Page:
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Feature - HPC adds a spark to EDF's computing capacities

Feature - HPC adds a spark to EDF’s computing capacities

Image courtesy Zsuzsanna Kilian, stock.exchng

Jean-Yves Berthou is responsible for IT in the research and development area of Electricite de France — a major energy company in Europe. EDF’s 2,000 researchers use computing to work on a number of different projects, including areas such as minimizing CO2 emissions, alternatives to fossil fuels, and ensuring the security of electricity grids. Here, he describes the use and impact of high performance computing (HPC) at the company.

Why do you use HPC?

Berthou: In many cases physical experiments and testing are not possible, for example in the simulation of fuel assemblies and crack propagation in nuclear reactors, or in optimizing electricity production and trading. Even when experimentation is possible, numerical simulation can go beyond what is physically possible. However, experimentation still remains an indispensable tool.


In what application areas do you use HPC?

Berthou: It has been used for a long time in operational matters, such as optimizing day-to-day production, or choosing the safest and most effective configurations for nuclear refuelling. However, most of the advances towards higher levels of performance have been driven by the need to explain complex physical phenomena behind maintenance issues better; to assess the impact of new vendor technology;  and to anticipate changes in operating or regulatory conditions.

For your business does cloud computing offer a viable alternative to owning and managing your own computing systems?

Berthou: EDF will not use third-party resources for its production requirements in the short term. It is collaborating with CEA (the French Commission for Atomic Energy) on distributed computing and, in particular, on the pooling of resources across an organization. EDF plans to combine its own resources to create an in-house “cloud” of virtual, pooled resources. It does not plan to use current external cloud offerings, because these are not yet mature enough for its requirements which are determined by performance, portability and virtualization considerations.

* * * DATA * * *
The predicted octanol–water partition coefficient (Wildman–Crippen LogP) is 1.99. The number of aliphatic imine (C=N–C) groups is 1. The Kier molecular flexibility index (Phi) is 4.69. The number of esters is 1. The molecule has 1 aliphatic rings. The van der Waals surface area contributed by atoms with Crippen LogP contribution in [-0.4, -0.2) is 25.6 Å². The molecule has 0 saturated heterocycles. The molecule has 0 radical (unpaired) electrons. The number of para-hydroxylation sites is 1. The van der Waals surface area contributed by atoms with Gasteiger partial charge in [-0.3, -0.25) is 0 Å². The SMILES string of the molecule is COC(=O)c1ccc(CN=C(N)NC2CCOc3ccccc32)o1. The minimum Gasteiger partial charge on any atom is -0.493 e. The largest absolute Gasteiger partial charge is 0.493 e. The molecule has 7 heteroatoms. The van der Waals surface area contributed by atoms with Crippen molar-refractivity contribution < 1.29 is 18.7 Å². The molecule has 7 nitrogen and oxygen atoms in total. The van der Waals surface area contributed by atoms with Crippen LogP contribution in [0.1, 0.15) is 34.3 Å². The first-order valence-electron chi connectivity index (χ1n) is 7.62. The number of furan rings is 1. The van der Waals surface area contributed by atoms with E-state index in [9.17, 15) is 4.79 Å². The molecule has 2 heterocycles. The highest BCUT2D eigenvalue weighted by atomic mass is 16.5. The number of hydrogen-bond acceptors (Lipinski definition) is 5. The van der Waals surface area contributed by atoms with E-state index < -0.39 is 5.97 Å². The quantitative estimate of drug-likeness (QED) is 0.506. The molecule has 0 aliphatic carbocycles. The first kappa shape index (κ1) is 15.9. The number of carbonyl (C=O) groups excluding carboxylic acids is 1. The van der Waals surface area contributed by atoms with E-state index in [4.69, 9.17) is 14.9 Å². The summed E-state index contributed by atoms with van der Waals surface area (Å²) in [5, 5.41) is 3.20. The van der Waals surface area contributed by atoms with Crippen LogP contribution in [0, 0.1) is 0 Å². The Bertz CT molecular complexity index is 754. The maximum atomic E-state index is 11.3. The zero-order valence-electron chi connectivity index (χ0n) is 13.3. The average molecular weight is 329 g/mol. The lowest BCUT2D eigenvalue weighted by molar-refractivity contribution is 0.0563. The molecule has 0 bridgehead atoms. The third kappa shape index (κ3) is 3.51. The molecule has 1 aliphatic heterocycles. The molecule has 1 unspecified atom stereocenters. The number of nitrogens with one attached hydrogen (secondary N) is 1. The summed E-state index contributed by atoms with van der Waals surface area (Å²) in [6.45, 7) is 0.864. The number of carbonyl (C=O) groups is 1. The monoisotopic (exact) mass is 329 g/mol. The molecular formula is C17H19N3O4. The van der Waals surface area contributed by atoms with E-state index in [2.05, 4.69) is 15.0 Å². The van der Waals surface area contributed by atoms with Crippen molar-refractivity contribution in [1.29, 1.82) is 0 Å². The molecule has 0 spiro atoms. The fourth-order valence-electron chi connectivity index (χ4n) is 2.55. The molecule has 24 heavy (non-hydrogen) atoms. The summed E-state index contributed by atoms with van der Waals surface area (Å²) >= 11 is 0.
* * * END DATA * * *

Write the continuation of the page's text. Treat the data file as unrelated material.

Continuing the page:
Image courtesy Flavio Takemoto, stock.exchng


What are the challenges you see in the development of your HPC capability (e.g. scalability of applications, power consumption, cost of systems)?

Berthou: The major challenges relate to portability of codes across different systems and scalability to 10,000 cores and beyond. The requirement is to port a complete simulation environment, comprising coupled multiphysics codes, to systems with large numbers of cores. Power consumption for such large systems is a major issue because it has a significant bearing on the total cost of ownership.

Are new languages and programming paradigms needed particularly as we move toward exascale systems?

Berthou: This is an important issue. New languages and libraries are needed for large systems. For example, EDF’s structural mechanics codes represent an investment of over €100 million. This investment needs to be preserved as the codes are moved to new machines. This places constraints on development methodology and new languages. The expertise of staff also represents a major investment because it may take several years for a programmer to become proficient and productive on the various tools needed. Together, these create inertia and constitute a real barrier to change. More and more, over the last 20 years, EDF has been developing object-oriented codes. This approach cannot be abruptly changed.


What HPC systems would you like to have available in a few years' time?

Berthou: The market continues to demand an exponential increase in computer power. This will take us towards systems with performances of 10s and 100s of petaflops. These systems will need to run existing codes and be programmable using existing tools and languages.

—Emilie Tanke, for iSGTW. An earlier version of this article appeared in Planet HPC

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